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Raising Placebo Efficacy in Antidepressant Trials Across Decades Explained by Small-Study Effects: A Meta-Reanalysis


Holper, Lisa (2020). Raising Placebo Efficacy in Antidepressant Trials Across Decades Explained by Small-Study Effects: A Meta-Reanalysis. Frontiers in Psychiatry, 11:633.

Abstract

Background: Recent meta-analyses reported placebo response rate in antidepressant trials to be stable since the 1970s. These meta-analyses however were limited in considering only linear time trends, assessed trial-level covariates based on single-model hypothesis testing only, and did not adjust for small-study effects (SSE), a well-known but not yet formally assessed bias in antidepressant trials.

Methods: This secondary meta-analysis extends previous work by modeling nonlinear time trends, assessing the relative importance of trial-level covariates using a multimodel approach, and rigorously adjusting for SSE. Outcomes were placebo efficacy (continuous), based on the Hamilton Depression Scale, and placebo response rate.

Results: Results suggested that any nonlinear time trends in both placebo efficacy (continuous) and response rate were best explained by SSE. Adjusting for SSE revealed a significant gradual increase in placebo efficacy (continuous) from 1979 to 2014. A similar observation was made for placebo response rate, but did not reach significance due higher susceptibility to SSE. By contrast, trial-level covariates alone were found to be insufficient in explaining time trends.

Conclusion: The present findings contribute to the ongoing debate on antidepressant placebo outcomes and highlight the need to adjust for bias introduced by SSE. The results are of clinical relevance because SSE may affect the evaluation of success or failure in antidepressant trials.

Abstract

Background: Recent meta-analyses reported placebo response rate in antidepressant trials to be stable since the 1970s. These meta-analyses however were limited in considering only linear time trends, assessed trial-level covariates based on single-model hypothesis testing only, and did not adjust for small-study effects (SSE), a well-known but not yet formally assessed bias in antidepressant trials.

Methods: This secondary meta-analysis extends previous work by modeling nonlinear time trends, assessing the relative importance of trial-level covariates using a multimodel approach, and rigorously adjusting for SSE. Outcomes were placebo efficacy (continuous), based on the Hamilton Depression Scale, and placebo response rate.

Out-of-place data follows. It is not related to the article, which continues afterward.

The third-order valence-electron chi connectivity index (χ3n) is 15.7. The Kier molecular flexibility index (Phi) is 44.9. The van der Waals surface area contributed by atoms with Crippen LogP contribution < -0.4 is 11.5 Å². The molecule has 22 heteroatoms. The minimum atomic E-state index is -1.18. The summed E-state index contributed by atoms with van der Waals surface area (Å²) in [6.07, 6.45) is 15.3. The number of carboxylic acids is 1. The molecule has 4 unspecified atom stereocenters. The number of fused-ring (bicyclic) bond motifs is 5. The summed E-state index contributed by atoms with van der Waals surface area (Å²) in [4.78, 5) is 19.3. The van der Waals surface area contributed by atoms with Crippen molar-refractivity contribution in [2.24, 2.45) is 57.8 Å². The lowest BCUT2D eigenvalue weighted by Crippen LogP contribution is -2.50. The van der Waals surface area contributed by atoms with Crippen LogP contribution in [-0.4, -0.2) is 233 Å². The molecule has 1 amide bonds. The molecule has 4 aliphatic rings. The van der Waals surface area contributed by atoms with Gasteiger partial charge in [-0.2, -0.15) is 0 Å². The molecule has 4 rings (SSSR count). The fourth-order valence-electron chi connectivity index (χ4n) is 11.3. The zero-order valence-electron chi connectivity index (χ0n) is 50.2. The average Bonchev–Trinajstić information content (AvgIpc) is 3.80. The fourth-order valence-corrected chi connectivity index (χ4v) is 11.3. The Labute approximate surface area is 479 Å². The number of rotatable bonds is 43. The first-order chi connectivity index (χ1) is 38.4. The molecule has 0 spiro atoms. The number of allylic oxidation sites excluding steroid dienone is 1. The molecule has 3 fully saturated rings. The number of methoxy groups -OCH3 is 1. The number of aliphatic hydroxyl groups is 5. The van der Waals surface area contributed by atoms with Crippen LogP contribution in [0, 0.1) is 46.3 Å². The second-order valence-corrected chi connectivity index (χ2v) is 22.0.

Results: Results suggested that any nonlinear time trends in both placebo efficacy (continuous) and response rate were best explained by SSE. Adjusting for SSE revealed a significant gradual increase in placebo efficacy (continuous) from 1979 to 2014. A similar observation was made for placebo response rate, but did not reach significance due higher susceptibility to SSE. By contrast, trial-level covariates alone were found to be insufficient in explaining time trends.

Conclusion: The present findings contribute to the ongoing debate on antidepressant placebo outcomes and highlight the need to adjust for bias introduced by SSE. The results are of clinical relevance because SSE may affect the evaluation of success or failure in antidepressant trials.

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Additional indexing

Item Type:Journal Article, refereed, further contribution
Communities & Collections:04 Faculty of Medicine > Psychiatric University Hospital Zurich > Clinic for Psychiatry, Psychotherapy, and Psychosomatics
Dewey Decimal Classification:610 Medicine & health
Scopus Subject Areas:Health Sciences > Psychiatry and Mental Health
Uncontrolled Keywords:Psychiatry and Mental health
Language:English
Date:28 July 2020
Deposited On:22 Jan 2021 06:27
Last Modified:01 Feb 2021 16:27
Publisher:Frontiers Research Foundation
ISSN:1664-0640
OA Status:Gold
Free access at:PubMed ID. An embargo period may apply.
Publisher DOI:https://doi.org/10.3389/fpsyt.2020.00633
PubMed ID:32848900
Project Information:
  • : FunderSNSF
  • : Grant ID320030_184755
  • : Project TitleBrain cytochrome-c-oxidase assessed by NIRS as mitochondrial biomarker in depression

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